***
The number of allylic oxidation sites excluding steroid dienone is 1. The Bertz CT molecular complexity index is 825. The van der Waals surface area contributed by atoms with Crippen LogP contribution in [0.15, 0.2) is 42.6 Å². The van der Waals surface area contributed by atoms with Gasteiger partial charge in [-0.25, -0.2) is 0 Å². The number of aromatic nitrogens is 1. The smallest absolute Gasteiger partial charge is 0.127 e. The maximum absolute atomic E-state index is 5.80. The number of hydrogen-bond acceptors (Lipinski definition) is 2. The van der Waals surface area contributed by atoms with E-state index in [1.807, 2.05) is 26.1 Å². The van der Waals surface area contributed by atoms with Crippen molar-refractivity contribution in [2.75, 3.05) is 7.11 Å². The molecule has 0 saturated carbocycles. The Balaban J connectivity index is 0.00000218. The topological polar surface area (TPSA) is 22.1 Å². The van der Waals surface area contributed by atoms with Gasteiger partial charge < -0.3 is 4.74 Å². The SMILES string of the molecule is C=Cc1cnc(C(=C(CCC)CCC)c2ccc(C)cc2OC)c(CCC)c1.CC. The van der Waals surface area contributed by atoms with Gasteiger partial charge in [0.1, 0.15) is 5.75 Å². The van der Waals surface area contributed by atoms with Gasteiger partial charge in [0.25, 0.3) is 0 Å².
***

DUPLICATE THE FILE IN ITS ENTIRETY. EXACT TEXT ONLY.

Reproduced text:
The number of allylic oxidation sites excluding steroid dienone is 1. The Bertz CT molecular complexity index is 825. The van der Waals surface area contributed by atoms with Crippen LogP contribution in [0.15, 0.2) is 42.6 Å². The van der Waals surface area contributed by atoms with Gasteiger partial charge in [-0.25, -0.2) is 0 Å². The number of aromatic nitrogens is 1. The smallest absolute Gasteiger partial charge is 0.127 e. The maximum absolute atomic E-state index is 5.80. The number of hydrogen-bond acceptors (Lipinski definition) is 2. The van der Waals surface area contributed by atoms with E-state index in [1.807, 2.05) is 26.1 Å². The van der Waals surface area contributed by atoms with Crippen molar-refractivity contribution in [2.75, 3.05) is 7.11 Å². The molecule has 0 saturated carbocycles. The Balaban J connectivity index is 0.00000218. The topological polar surface area (TPSA) is 22.1 Å². The van der Waals surface area contributed by atoms with Gasteiger partial charge < -0.3 is 4.74 Å². The SMILES string of the molecule is C=Cc1cnc(C(=C(CCC)CCC)c2ccc(C)cc2OC)c(CCC)c1.CC. The van der Waals surface area contributed by atoms with Gasteiger partial charge in [0.1, 0.15) is 5.75 Å². The van der Waals surface area contributed by atoms with Gasteiger partial charge in [0.25, 0.3) is 0 Å².